**** ROTATE **** **** ROTATE **** **** ROTATE **** **** ROTATE ****

Find this Story

Print, a form you can hold

Wireless download to your Amazon Kindle

Look for a summary or analysis of this Story.

Enjoy this? Share it!


The Black Joke, A Reported Tale Of Two Smugglers
by [?]

The letter was scarcely sent before the good soul began to repent. He had an honest liking for Dan’l Leggo, and would be sorry (even in the way of duty) to see him in Bodmin Gaol. He believed in Mount’s Bay keeping its troubles to itself; and in short, knowing the Collector at Fowey to be a pushing fellow, he had passed two days in a proper sweat of remorse, when to his great relief he ran up against Phoby Geen, that was walking the pavement with a scowl on his face and both hands deep in his trousers, he having been told that very morning by Amelia Sanders, and for the twentieth time of asking, that sooner than marry him she would break stones on the road.

‘Tis a good job, I reckon, that folks in a street can’t read one another’s inside. Old Pennefather pulled up in a twitter, tapping his stick on the pavement. What he wanted to say was, “Your partner, Dan’l Leggo, has a cargo for St. Austell Bay. He’ll get into trouble there, and I’m responsible for it; but I want you to warn him before ’tis too late.” What he did was to put on a frown, and, said he, “Looky here, Mr. Geen, I’ve been wanting to see you or Leggo for some days, to give you fair notice. I happen to have lost sight of the Nonesuch for some days; though I conclude, from meeting you, that she’s back at Porthleah at her moorings. But I know the movements of the Black Joke, and I’ve the best reason to warn you that she had best give up her latest game, or she must look out for squalls.”

Well, this was a plain hint, and in an ordinary way Phoby Geen would have taken it. But the devil stirred him up to remember the insult he’d received from Amelia Sanders that very day; and by and by, as he walked home to Porthleah, there came into his mind a far wickeder thought. Partners though he and Dan’l were, each owned the boat he commanded, or all but a few shares in her. The shares in the Black Joke stood in Dan’l’s name, and if anything went wrong with her the main loss would be Dan’l’s. All the way home he kept thinking what a faithful partner he’d been to Dan’l in the past, and this was Dan’l’s gratitude, to cut him out with Amelia Sanders and egg the girl on to laugh at the colour of his hair. She would laugh to another tune if he chose to hold his tongue on Mr. Pennefather’s warning, and let Dan’l run his head into the trap. The Fowey Collector was a smart man, capable of using his information. (Phoby, who could see a hole through a ladder as quick as most men, guessed at once that Pennefather had laid the trap, and then repented and spoken to him in hope to undo the mischief.) Like as not, St. Austell Bay would be patrolled by half a dozen man-of-war’s boats in addition to the water-guard: and this meant Dan’l’s losing the lugger, losing his life too, maybe, or at the least being made prisoner. Well, and why not? Wasn’t one man master enough for Porthleah Cove? And hadn’t Dan’l and the girl deserved it?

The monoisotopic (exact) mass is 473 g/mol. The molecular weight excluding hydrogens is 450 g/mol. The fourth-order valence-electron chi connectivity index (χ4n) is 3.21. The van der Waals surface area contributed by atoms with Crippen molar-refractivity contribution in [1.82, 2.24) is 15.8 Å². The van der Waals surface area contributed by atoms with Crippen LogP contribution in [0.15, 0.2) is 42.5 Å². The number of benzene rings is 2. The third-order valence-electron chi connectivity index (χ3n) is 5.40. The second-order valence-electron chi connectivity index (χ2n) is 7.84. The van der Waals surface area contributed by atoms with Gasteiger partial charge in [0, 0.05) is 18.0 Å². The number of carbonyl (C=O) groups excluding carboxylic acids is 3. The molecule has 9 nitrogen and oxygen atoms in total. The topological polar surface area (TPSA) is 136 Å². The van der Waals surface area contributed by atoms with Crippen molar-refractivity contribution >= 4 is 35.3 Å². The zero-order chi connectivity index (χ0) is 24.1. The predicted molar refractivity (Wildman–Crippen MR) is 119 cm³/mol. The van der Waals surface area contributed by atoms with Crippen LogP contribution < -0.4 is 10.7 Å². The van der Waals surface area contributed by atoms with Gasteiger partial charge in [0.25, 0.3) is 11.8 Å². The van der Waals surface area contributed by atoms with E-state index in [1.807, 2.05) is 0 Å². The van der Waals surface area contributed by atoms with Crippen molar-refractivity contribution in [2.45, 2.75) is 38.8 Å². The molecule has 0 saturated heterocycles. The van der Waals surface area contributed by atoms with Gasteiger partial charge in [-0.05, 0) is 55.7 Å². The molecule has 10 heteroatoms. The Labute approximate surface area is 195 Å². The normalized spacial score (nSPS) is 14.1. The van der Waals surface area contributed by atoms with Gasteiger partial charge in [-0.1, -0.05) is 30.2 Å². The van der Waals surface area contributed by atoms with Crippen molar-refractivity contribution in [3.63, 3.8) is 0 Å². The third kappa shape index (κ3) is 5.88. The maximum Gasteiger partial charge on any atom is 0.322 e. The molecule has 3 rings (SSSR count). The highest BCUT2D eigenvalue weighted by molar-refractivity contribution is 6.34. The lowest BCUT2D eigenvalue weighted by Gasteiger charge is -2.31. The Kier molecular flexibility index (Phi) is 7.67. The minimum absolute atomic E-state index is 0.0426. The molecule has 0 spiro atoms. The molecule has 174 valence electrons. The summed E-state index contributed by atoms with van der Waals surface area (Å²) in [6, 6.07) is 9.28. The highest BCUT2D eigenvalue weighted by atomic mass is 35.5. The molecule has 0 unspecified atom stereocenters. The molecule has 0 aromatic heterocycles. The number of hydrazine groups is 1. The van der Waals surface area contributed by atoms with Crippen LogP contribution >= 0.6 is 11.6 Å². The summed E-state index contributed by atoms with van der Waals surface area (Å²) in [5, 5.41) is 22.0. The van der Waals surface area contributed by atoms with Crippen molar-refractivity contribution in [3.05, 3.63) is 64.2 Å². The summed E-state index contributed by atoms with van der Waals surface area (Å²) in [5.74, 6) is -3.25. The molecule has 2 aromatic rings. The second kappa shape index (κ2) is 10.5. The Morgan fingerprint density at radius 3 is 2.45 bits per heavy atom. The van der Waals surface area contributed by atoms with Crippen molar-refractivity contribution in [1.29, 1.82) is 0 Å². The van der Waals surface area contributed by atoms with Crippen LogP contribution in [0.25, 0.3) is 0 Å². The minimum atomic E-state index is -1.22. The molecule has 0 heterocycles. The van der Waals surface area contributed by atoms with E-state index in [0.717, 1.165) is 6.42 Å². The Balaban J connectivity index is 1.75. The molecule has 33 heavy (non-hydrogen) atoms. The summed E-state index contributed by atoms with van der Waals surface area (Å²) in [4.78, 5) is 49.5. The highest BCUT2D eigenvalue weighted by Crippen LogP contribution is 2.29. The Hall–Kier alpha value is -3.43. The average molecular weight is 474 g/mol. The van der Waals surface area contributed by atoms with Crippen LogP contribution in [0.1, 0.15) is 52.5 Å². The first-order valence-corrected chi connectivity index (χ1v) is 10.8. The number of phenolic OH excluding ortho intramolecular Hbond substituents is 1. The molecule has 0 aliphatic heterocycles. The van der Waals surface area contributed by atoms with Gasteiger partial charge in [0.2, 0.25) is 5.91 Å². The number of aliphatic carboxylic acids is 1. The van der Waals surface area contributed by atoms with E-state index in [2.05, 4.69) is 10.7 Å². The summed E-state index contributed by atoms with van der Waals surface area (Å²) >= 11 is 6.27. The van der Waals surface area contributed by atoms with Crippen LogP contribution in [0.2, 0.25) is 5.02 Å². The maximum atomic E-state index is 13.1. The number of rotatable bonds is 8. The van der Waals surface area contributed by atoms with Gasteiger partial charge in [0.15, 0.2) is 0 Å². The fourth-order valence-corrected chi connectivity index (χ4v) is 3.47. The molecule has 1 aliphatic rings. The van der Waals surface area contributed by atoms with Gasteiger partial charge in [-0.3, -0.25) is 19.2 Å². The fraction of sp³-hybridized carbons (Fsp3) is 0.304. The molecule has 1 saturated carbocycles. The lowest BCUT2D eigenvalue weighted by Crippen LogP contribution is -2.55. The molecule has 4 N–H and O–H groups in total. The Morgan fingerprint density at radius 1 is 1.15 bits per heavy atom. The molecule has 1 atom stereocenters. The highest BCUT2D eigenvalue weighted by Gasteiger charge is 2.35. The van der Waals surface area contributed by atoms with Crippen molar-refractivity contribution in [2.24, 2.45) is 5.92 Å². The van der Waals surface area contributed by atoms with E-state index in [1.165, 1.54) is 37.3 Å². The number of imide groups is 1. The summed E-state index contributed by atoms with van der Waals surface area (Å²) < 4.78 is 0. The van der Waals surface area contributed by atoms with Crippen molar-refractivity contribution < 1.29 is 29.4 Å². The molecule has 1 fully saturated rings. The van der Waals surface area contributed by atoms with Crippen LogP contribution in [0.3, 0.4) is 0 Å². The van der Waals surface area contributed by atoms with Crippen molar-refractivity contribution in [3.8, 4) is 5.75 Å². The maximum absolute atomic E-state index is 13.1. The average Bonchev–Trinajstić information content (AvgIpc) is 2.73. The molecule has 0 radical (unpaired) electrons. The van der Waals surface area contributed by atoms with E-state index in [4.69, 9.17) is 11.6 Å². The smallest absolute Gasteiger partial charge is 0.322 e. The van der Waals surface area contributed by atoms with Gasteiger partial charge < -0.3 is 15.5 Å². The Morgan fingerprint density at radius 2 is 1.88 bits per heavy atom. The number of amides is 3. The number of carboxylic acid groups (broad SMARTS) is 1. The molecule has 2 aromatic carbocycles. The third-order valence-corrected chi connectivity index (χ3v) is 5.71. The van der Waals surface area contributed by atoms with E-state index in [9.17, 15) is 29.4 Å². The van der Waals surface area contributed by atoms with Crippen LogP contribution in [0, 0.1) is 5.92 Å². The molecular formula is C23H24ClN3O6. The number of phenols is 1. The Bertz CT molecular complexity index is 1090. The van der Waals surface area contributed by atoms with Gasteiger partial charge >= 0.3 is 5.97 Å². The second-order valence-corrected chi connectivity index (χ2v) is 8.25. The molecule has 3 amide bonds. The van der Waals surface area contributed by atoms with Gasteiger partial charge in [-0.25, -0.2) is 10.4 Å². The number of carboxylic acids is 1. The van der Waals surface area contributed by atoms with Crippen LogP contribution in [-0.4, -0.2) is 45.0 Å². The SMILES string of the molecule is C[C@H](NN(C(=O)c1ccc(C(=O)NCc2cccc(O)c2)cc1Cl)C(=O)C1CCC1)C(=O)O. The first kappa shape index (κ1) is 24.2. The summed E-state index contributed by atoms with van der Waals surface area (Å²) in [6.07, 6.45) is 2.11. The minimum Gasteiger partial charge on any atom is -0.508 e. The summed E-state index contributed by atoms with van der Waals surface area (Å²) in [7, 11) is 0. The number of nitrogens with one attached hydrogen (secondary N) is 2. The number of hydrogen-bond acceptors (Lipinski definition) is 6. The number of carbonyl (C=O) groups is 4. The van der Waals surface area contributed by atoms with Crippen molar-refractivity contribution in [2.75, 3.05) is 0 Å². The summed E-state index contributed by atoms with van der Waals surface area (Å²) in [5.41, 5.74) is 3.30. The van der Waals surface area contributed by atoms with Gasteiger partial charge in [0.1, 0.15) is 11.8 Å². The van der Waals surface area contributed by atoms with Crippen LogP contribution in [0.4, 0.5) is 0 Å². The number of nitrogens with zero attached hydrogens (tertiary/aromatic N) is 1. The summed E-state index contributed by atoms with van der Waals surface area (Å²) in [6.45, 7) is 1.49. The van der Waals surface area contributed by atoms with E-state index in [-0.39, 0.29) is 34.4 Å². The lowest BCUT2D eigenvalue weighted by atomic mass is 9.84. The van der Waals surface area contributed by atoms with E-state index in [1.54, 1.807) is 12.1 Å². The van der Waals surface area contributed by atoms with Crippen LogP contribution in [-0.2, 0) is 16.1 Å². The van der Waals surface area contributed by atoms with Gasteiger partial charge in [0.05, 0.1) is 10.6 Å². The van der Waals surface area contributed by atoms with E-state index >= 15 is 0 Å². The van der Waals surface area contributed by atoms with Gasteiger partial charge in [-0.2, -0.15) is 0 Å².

I believe the miserable creature wrestled against his temptation: and I believe that when he weighed next morning and hoisted sail in the Nonesuch for Guernsey, where the Black Joke was to meet him in case of accident, he had two minds to play fair after all. ‘Twas told afterwards that, pretty well all the way, he locked himself in his cabin, and for hours the crew heard him groaning there. But it seems that Satan was too strong for him; for instead of bearing straight up for Guernsey, where he well knew the Black Joke would be waiting, he stood over towards the French coast, and there dodged forth and back, under pretence of picking her up as she came out of Roscoff. His crew took it for granted he was following out the plan agreed upon. All they did was to obey orders, and of course they knew naught of Mr. Pennefather’s warning.